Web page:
The Mint Connect Pearl Neo is one of the cheapest Android 7 smartphones that you’ll find on the South African market today. It clocks in at just R800, is available from Pep Stores, and has… pretty much all the bits attached.
Usually when a phone is sub-R1,000 something is missing. Maybe there’s no front camera, perhaps it’s not running Android (at all), or something else has been yanked out to make space for cheap prices. Not so here, but nonetheless you’re going to have to keep the old adage “you get what you pay for” in mind.
Design – Remarkably unremarkable
The Pearl Neo is available in a series of colours but the Stuff review unit was a White+Gold handset. The white bit is the display, which is a 4.1in screen surrounded by a white bezel. The gold bit is the rear plastic panel which pulls off to reveal the battery, SIM and microSD slots. This plastic panel also comprises the edges of the phone, something we’d watch for potential damage. Crack the casing here and you won’t be able to clip the backing back on securely. So… don’t drop it.
The microUSB charge port and headphone jack are at the top of the phone, next to each other, and the volume and power buttons are on the upper right. That’s about it for the physical controls. The front 2.1MP camera is offset from the centre while the 5MP rear camera (with a second, 0.3MP companion) is bracketed by two LED flash units on the phone’s rear. That officially make this the cheapest dual-camera handset you can buy… there’s a reason for that.
Specs – What were you expecting?
There’s a 4.1in display in the Pearl Neo, with a 480 x 854 native resolution. We’re less than thrilled with the display, and not just because we’re used to HD, 2K, and 4K displays. The viewing angles of the Pearl Neo aren’t great and viewing the handset at an ideal angle involves an odd tilt. Viewing the screen off-axis is also a recipe for a headache.
Inner hardware is led by a MediaTek quad-core based on the Cortex A7 chipset, the MT658M. It’s got 1GB of RAM behind it and 8GB of storage (4.2GB of which is available). There’s an option to add some microSD storage and those cards are cheap these days, thankfully. It’s not a great setup for Android 7, to be honest, but the OS runs well enough when you’re not taxing it. No multitasking, you hear?
Performance – Going through the motions
Geekbench 4 popped out results of 423 for single-core performance and 1217 for multi-core, meaning that this little budget handset isn’t even on the board when it comes to computing power. Similarly, Antutu gave us a score of 21485 which is… miles away from anything competitive. Not that we were expecting anything else from this one. It costs less than a grand.
What we did note from the benchmark apps was a report of the phone’s battery capacity. Two different apps claimed a 1000mAh battery, something contradicted by the handset’s specs list as well as the battery itself, which is marked 2000mAh. We’re hoping this is a software-based reporting error, but it didn’t have much impact on the actual phone usage. You’re going to get about a day of up-time with moderate use. We know the specs are low but you shouldn’t see that with a 1000mAh battery.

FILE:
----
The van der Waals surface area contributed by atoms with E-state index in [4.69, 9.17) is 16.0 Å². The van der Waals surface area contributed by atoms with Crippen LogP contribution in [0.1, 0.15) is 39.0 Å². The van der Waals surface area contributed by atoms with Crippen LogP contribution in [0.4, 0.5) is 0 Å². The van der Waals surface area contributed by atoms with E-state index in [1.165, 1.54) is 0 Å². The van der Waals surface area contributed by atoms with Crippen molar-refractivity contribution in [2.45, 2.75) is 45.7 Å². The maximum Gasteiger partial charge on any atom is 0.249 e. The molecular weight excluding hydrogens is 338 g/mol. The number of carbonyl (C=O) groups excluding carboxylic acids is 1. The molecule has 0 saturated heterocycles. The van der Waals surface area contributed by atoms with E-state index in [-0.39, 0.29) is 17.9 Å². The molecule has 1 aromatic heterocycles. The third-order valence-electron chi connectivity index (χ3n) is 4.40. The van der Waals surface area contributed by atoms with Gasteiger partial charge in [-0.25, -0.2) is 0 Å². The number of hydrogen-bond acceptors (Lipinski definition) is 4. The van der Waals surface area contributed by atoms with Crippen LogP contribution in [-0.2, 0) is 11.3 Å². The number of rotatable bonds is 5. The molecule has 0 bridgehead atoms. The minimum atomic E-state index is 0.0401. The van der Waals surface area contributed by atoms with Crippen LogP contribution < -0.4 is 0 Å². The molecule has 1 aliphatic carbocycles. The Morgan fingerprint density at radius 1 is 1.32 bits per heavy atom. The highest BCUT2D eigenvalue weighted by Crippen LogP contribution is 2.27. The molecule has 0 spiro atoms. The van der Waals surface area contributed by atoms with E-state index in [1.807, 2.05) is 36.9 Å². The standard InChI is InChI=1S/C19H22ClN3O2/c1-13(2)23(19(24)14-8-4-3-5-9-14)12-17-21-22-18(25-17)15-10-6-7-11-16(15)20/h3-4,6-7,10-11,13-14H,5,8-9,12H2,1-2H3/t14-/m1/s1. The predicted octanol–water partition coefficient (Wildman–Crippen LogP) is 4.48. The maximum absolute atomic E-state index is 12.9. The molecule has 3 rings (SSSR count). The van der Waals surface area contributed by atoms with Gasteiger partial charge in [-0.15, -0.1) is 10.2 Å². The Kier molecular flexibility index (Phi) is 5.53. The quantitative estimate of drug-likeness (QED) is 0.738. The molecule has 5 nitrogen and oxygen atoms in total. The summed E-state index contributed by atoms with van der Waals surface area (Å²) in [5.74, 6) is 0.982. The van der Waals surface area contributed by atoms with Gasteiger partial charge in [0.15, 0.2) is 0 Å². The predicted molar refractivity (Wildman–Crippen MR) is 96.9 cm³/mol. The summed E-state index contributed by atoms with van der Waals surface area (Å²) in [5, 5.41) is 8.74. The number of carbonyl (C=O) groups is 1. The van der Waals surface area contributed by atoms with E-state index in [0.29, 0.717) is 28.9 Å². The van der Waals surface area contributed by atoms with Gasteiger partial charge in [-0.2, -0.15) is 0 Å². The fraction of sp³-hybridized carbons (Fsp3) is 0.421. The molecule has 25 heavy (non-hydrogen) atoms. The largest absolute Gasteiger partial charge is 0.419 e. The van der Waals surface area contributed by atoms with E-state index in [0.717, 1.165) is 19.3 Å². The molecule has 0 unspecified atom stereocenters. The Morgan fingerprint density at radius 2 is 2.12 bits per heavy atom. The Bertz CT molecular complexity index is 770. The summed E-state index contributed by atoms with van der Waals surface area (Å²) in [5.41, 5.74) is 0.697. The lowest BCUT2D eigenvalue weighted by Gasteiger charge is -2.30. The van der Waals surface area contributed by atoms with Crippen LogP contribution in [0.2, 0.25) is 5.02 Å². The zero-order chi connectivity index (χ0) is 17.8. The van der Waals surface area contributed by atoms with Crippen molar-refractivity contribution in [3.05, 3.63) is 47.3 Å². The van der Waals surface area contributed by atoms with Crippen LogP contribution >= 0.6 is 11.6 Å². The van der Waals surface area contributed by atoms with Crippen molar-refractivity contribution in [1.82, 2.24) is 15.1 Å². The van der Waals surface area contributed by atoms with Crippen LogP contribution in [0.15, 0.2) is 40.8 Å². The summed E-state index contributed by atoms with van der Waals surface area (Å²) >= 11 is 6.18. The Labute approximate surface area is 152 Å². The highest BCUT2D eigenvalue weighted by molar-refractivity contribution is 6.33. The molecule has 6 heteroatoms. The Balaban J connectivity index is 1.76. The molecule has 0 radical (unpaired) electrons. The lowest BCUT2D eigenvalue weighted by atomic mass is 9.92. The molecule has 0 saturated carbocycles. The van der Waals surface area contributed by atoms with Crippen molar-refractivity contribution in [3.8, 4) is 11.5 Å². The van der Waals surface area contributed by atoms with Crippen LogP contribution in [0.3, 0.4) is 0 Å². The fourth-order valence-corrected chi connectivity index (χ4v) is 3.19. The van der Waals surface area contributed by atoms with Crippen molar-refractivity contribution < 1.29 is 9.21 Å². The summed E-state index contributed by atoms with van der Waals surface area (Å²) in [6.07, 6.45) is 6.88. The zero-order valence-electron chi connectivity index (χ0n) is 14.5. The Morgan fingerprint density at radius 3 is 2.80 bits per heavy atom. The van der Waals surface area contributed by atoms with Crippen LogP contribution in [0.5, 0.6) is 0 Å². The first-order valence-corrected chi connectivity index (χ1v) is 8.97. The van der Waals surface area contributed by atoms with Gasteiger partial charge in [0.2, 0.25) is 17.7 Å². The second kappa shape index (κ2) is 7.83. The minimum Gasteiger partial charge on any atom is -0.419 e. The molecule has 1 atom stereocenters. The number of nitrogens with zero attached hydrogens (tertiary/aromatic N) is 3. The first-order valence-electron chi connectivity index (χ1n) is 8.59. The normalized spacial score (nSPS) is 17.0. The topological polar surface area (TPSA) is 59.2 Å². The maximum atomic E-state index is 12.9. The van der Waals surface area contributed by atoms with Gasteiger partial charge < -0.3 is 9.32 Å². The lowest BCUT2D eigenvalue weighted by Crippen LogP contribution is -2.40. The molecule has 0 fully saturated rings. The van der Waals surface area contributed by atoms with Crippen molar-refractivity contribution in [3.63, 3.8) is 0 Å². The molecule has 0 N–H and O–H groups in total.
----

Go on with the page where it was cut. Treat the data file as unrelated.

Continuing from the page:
Camera – One hidden surprise
It’s not like Mint Connect made a secret of this one but we were still surprised to see that a dual camera was included… though it seems to have been included so that it can be put on the box as a feature. The rear camera is a 5MP main sensor and a second, 0.3MP companion which gives users access to a very limited blur or bokeh mode.
You’d have to be some kind of artist to really make this mode work for you, as well as one possessing hands of steel for steadying your shots. Not that it matters much, the 5MP sensor shows noticeable grain in images shot in all but the very best lighting and even then, a minor zoom will soon show the flaws in your images. But again, you’re paying R800 for this phone. It is supposed to be surprising that the camera works at all. It does, just not amazingly well.
Mint Connect Pearl Neo Verdict
At the end of the day, the price is the thing. For R800 you can have a 4.1in smartphone with Android 7 (though we have to wonder if Android Go wouldn’t have been a better idea), a rudimentary dual rear camera, and enough power that you can get by day-to-day. The display isn’t the greatest we’ve ever seen, a little more RAM would have gone a long way, the onboard storage will fill up fast, and the dual cameras are a gimmick for the box specs list, but it’s cheap enough that you could buy around eighteen of them for the price of a Galaxy S9. For a first-time Android user, you could do worse for more cash.